A two-day training workshop on aid effectiveness for CSOs in Mongolia culminated in the creation of task teams to conduct a CSO monitoring of the PD and AAA implementation at the country level and prepare for dialogues with donors and governments to assert CSO participation in aid monitoring and evaluation and in the official PD survey process.

Eighteen organizations gathered together from 16-17 November 2010 in Ulaanbaatar, through the efforts of the Country Core Group (CCG), a coalition of CSOs working on various issues, including aid effectiveness, with the support of the Reality of Aid Network (RoA).

According to Urantsooj Gombosuren, Executive Director of the Centre for Human Rights and Democracy (CHRD) and CCG member, Mongolian CSOs are committed to do advocacy work on aid effectiveness, in particular, monitoring foreign-funded projects given the growing concern on the negative impact of aid in Mongolia. According to her, as of November 2010, foreign debt is already USD 1.6 B, which is almost equal to the total government annual budget. With a small population of 2,7 million, each person is calculated to have a debt of USD 592.

Despite the increasing amount of aid into the country, poverty levels remained as that of 1995-1996 levels with 36% of the population living below the poverty line.

The training workshop aimed to raise the awareness of CSOs on aid effectiveness, in particular the commitments made under the PD and AAA and identify the challenges and opportunities for CSO engagement.

As part of the workshop, CSOs presented the monitoring they conducted on three ADB-funded projects which yielded the same results: most of the money went into construction and procurement, there was no CSO participation in any of the stages and the projects failed and resulted to deeper debt. According to the speakers, 13 waste water processing facilities, which are part of one of the projects, freeze during winter and the surrounding communities end up cleaning after the leaks.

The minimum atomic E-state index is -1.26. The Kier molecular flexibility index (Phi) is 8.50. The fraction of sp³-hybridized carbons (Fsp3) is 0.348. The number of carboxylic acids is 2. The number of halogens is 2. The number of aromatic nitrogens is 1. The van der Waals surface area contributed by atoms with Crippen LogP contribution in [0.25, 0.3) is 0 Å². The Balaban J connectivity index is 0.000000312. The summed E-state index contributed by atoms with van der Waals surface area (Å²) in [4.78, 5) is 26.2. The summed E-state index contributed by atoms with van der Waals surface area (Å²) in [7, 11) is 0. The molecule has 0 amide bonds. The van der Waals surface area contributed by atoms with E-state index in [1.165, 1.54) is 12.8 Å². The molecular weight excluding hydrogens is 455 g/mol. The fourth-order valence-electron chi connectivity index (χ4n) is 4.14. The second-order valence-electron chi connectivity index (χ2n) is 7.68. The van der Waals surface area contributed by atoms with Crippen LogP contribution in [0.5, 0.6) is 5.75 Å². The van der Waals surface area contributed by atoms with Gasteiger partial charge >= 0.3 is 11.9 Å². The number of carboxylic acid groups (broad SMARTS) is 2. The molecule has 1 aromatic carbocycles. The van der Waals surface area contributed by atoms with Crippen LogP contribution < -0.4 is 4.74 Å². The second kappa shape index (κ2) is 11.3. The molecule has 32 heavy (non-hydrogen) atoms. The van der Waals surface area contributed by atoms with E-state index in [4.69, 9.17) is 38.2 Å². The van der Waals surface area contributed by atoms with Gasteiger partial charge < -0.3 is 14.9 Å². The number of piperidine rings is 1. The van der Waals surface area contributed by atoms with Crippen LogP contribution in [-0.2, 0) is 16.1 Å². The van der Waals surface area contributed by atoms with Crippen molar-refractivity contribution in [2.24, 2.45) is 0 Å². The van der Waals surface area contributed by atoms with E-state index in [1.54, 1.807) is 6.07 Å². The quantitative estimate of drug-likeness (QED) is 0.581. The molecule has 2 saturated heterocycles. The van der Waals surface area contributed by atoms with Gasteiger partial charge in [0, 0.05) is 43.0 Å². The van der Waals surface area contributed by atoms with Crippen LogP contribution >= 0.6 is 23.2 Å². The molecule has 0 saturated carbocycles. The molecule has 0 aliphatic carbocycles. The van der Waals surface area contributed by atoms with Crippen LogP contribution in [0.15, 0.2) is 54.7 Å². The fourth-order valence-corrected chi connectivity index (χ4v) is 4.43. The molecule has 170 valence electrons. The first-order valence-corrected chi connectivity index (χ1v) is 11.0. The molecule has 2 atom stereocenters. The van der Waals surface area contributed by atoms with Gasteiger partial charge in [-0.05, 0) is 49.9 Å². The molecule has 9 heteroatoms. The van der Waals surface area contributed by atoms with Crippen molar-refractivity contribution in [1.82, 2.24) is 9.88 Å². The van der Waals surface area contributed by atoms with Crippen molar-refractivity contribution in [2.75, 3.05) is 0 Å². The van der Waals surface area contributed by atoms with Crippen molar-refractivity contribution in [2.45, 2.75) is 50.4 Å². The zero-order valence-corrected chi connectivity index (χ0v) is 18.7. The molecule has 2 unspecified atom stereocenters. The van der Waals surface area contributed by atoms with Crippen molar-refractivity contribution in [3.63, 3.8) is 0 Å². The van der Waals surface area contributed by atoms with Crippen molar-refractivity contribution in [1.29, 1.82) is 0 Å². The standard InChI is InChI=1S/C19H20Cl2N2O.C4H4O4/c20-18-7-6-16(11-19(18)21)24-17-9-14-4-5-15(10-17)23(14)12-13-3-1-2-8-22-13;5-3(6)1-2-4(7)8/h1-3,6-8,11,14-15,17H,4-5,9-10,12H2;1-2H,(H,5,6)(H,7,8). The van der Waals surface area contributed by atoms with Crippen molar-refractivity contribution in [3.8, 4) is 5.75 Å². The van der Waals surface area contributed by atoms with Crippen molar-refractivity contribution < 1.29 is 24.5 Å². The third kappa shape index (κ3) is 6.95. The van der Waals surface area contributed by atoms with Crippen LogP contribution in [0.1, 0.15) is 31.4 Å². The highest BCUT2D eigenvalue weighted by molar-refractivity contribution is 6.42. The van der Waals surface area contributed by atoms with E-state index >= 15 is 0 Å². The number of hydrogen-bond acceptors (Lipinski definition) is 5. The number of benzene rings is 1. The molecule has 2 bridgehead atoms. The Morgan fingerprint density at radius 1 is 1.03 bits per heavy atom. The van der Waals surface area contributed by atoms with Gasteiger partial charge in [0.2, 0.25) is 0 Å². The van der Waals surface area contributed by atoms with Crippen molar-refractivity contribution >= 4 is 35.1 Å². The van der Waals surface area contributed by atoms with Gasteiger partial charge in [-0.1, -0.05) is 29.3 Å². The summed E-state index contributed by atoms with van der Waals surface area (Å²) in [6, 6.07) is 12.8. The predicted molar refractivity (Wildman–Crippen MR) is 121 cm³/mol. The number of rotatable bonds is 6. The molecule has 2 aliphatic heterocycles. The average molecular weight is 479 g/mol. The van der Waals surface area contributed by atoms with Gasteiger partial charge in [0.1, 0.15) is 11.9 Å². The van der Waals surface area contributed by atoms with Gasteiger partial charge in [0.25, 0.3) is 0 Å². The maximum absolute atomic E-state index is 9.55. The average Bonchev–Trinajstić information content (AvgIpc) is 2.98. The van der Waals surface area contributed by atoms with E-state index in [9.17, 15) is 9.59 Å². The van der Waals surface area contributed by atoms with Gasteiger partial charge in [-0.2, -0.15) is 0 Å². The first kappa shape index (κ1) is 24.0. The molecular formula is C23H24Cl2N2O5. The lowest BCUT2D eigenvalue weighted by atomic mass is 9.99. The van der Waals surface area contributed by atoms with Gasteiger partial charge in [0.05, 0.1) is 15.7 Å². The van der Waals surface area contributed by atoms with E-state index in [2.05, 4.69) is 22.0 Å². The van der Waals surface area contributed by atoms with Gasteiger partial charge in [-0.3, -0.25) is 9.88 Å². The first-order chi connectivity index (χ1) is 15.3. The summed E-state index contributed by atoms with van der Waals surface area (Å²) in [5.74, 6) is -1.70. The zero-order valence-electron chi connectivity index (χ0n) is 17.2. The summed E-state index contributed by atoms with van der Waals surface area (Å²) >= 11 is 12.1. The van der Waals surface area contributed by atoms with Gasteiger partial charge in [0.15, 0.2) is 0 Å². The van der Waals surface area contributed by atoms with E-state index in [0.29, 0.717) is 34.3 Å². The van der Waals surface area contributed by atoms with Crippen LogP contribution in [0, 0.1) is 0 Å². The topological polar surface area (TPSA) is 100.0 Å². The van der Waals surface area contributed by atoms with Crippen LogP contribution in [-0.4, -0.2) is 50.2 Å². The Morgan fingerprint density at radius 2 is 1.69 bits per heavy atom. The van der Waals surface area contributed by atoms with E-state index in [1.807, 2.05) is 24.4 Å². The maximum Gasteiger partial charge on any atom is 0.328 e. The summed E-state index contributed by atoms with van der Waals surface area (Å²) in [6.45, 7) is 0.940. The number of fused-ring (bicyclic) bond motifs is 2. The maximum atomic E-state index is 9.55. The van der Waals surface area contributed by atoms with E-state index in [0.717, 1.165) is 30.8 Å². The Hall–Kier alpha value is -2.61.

The participants discussed the monitoring matrix on PD and AAA implementation developed by RoA and identified challenges faced in conducting the survey and gathering data. CCG started sending out official letters to donors and government ministries requesting for information and most of the responses received, if none at all, directed them to the website, asked for personal appearance to get the data or said that their unit does not implement projects. Some donors were hesitant to provide information, saying that they only work with the government. On the little information that they gathered, there wasn’t much accessible information on loans. In total, they were able to dug out 23 projects financed through loans, with the majority coming from the minerals and energy sector. And of the 26 donors approached, only four responded so far. CSO participation was minimal and limited in the PME stages, and only when the implementing agencies lack human resources.

The CSO participants hope to gather all necessary data in time for the dialogues with governments and donors which will be opportunities not only to validate or verify data for the PD survey but also to campaign for the institutionalization of CSO participation in aid monitoring through setting up a legitimate space for CSOs in the country system on aid decisions and raising aid issues in CSOs agendas of discussions including emerging government-CSO mechanisms such as the citizens’ councils.

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